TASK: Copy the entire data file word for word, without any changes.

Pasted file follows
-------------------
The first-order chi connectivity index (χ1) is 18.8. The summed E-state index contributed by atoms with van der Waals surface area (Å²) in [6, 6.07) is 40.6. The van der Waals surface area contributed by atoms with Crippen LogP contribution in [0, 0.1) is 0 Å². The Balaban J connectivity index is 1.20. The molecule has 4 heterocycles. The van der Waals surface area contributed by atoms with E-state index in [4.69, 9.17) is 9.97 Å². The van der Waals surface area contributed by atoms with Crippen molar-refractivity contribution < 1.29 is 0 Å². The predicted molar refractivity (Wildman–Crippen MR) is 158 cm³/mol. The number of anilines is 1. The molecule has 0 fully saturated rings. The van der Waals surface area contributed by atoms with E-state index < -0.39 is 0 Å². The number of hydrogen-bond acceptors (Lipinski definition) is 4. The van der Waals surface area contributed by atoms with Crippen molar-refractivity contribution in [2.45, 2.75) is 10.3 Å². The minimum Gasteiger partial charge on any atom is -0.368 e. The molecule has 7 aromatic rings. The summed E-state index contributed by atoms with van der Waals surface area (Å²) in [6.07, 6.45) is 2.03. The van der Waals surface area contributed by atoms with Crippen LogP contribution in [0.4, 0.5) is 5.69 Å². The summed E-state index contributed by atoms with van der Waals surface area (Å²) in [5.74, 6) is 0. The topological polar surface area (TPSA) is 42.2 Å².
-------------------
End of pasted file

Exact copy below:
The first-order chi connectivity index (χ1) is 18.8. The summed E-state index contributed by atoms with van der Waals surface area (Å²) in [6, 6.07) is 40.6. The van der Waals surface area contributed by atoms with Crippen LogP contribution in [0, 0.1) is 0 Å². The Balaban J connectivity index is 1.20. The molecule has 4 heterocycles. The van der Waals surface area contributed by atoms with E-state index in [4.69, 9.17) is 9.97 Å². The van der Waals surface area contributed by atoms with Crippen molar-refractivity contribution < 1.29 is 0 Å². The predicted molar refractivity (Wildman–Crippen MR) is 158 cm³/mol. The number of anilines is 1. The molecule has 0 fully saturated rings. The van der Waals surface area contributed by atoms with E-state index < -0.39 is 0 Å². The number of hydrogen-bond acceptors (Lipinski definition) is 4. The van der Waals surface area contributed by atoms with Crippen molar-refractivity contribution in [2.45, 2.75) is 10.3 Å². The minimum Gasteiger partial charge on any atom is -0.368 e. The molecule has 7 aromatic rings. The summed E-state index contributed by atoms with van der Waals surface area (Å²) in [6.07, 6.45) is 2.03. The van der Waals surface area contributed by atoms with Crippen LogP contribution in [0.4, 0.5) is 5.69 Å². The summed E-state index contributed by atoms with van der Waals surface area (Å²) in [5.74, 6) is 0. The topological polar surface area (TPSA) is 42.2 Å².